University of Nevada, Las Vegas

Goldfield Mascot Mining Company p 10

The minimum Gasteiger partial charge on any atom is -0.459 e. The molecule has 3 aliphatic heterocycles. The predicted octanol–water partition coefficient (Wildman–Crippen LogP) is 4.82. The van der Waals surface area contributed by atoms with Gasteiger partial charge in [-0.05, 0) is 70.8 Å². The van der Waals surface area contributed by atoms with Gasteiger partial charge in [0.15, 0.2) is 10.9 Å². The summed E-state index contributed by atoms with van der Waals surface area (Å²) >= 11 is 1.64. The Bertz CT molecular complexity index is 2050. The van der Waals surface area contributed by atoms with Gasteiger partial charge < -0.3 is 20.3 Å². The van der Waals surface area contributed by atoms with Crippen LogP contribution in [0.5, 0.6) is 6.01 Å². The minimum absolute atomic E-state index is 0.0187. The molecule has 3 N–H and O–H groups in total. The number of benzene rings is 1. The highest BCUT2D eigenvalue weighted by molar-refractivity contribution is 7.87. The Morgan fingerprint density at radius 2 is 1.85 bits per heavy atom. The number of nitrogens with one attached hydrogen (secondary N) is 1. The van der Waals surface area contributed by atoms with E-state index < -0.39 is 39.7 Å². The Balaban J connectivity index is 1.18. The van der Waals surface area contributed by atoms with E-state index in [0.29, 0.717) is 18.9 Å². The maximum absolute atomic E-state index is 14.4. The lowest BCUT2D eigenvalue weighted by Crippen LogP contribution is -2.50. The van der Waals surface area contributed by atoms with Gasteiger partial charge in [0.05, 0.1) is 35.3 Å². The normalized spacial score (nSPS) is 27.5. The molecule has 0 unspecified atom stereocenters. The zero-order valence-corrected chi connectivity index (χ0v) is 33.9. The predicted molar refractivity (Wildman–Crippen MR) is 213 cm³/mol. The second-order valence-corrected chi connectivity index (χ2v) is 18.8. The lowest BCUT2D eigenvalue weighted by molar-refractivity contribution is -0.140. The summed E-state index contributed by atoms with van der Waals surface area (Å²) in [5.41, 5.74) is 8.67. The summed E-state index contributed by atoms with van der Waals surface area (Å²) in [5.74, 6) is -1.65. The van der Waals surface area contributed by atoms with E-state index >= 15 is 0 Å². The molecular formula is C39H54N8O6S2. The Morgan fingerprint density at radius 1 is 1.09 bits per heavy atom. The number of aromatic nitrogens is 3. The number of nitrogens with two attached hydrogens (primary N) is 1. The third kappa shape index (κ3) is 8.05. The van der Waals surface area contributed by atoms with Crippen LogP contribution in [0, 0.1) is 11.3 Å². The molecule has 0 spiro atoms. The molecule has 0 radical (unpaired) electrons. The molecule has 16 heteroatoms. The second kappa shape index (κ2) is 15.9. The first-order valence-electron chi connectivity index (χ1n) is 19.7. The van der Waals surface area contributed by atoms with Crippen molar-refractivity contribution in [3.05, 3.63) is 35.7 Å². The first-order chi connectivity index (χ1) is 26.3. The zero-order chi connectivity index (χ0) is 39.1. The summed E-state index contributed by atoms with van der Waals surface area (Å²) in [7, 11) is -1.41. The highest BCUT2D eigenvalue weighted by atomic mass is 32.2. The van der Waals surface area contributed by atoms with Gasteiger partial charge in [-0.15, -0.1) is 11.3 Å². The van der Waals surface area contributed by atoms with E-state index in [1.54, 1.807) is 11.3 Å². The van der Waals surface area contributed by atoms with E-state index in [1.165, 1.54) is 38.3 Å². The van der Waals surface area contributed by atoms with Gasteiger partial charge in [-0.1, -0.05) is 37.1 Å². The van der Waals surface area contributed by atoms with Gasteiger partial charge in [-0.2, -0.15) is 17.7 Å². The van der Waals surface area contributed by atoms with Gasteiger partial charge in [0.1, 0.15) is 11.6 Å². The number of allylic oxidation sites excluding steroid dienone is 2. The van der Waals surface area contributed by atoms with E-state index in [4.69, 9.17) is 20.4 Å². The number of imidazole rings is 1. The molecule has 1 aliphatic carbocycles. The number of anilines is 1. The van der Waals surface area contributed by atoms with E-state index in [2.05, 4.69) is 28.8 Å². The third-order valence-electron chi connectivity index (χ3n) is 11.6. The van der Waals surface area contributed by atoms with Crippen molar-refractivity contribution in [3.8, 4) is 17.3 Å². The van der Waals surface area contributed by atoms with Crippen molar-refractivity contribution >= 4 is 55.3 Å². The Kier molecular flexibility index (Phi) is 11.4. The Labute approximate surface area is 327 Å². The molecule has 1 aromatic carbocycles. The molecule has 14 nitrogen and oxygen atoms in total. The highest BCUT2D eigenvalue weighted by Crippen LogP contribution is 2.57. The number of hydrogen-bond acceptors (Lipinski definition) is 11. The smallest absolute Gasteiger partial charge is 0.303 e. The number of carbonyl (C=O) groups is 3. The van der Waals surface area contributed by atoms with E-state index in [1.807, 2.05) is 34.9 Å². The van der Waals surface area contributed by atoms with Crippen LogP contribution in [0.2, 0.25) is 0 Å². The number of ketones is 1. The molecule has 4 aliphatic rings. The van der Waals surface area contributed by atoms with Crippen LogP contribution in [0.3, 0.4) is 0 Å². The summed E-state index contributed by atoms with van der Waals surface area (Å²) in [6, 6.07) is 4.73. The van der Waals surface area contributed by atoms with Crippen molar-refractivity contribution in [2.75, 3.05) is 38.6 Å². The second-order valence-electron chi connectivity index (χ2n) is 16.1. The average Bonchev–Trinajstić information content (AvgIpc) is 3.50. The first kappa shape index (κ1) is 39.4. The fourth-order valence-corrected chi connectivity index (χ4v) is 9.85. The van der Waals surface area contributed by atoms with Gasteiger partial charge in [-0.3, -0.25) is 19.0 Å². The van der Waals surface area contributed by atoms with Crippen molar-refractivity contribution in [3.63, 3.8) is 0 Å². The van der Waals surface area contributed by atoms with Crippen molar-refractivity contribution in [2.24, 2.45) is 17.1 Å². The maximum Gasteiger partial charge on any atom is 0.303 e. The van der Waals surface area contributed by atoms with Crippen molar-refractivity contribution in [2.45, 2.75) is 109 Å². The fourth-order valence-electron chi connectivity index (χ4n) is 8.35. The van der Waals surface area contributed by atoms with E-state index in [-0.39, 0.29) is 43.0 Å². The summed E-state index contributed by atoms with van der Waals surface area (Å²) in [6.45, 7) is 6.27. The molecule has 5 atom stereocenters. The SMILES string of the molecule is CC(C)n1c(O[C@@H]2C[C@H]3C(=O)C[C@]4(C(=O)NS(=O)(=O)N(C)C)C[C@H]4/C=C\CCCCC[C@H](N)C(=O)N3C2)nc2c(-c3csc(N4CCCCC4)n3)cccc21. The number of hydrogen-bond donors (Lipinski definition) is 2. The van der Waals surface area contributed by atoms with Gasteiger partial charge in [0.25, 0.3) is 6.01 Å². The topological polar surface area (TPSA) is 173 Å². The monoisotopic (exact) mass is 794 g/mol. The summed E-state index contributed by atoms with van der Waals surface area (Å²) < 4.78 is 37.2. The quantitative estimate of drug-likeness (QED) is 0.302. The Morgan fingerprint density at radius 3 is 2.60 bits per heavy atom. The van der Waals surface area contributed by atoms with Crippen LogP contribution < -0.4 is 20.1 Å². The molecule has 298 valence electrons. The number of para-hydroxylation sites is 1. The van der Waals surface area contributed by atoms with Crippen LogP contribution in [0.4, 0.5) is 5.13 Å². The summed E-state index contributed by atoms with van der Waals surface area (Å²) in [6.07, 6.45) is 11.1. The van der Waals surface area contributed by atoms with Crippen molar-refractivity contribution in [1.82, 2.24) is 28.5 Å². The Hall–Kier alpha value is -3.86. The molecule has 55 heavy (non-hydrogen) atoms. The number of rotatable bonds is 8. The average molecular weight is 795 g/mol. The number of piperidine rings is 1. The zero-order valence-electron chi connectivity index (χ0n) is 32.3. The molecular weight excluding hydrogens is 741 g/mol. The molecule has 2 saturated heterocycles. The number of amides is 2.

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Tidewater railroad. Thus Goldfield will very soon be in direct railroad connection with three of the main western trunk lines instead of one as at present, and there will no longer be shortage of food and fuel, life necessaries, as of late.WHERE THE ORE IS FOUNDThe Goldfield district is situated topographically in a region of low hills rising to a height of 600 to 700 feet above the general level of the desert, which is 5,000 to 5,700 feet above sea level. The region is one almost entirely of eruptive or igneous rocks comprising various types of andesites and rhyolites, and the veins occupy the very irregular branching and intersecting channels of an extinct hot spring region, of which the reefs and ledges now existing as ridges upon the surface are the silicious envelopes. These ridges are thus prominent because of the erosion of the softer country rock adjoining. The principal ore-bearing rock is dacite, but payable veins are found in all the other andesites and rhyolites and within or in close proximity to these numerous outcropping ridges of quartz standing eight feet to twenty feet above the general surface are most of the ore-bearing veins of the district.Sometimes the natural vein outcrop is two to three feet wide, but as a rule the pay shoots are remarkably narrow at the surface. Many are only from one-half inch to six inches wide, and are therefore difficult to find by prospecting, and numerous shallow pits and surface trenches are dug before the location of the vein is discovered from which the rich "float" originated.The area within which values have been found is twenty-five miles, all of which, and much more, probably forty square miles in all, is fully covered by mining locations, duly surveyed and recorded; but within this large area there are so many individual owners that systematic development is still largely wanting.11




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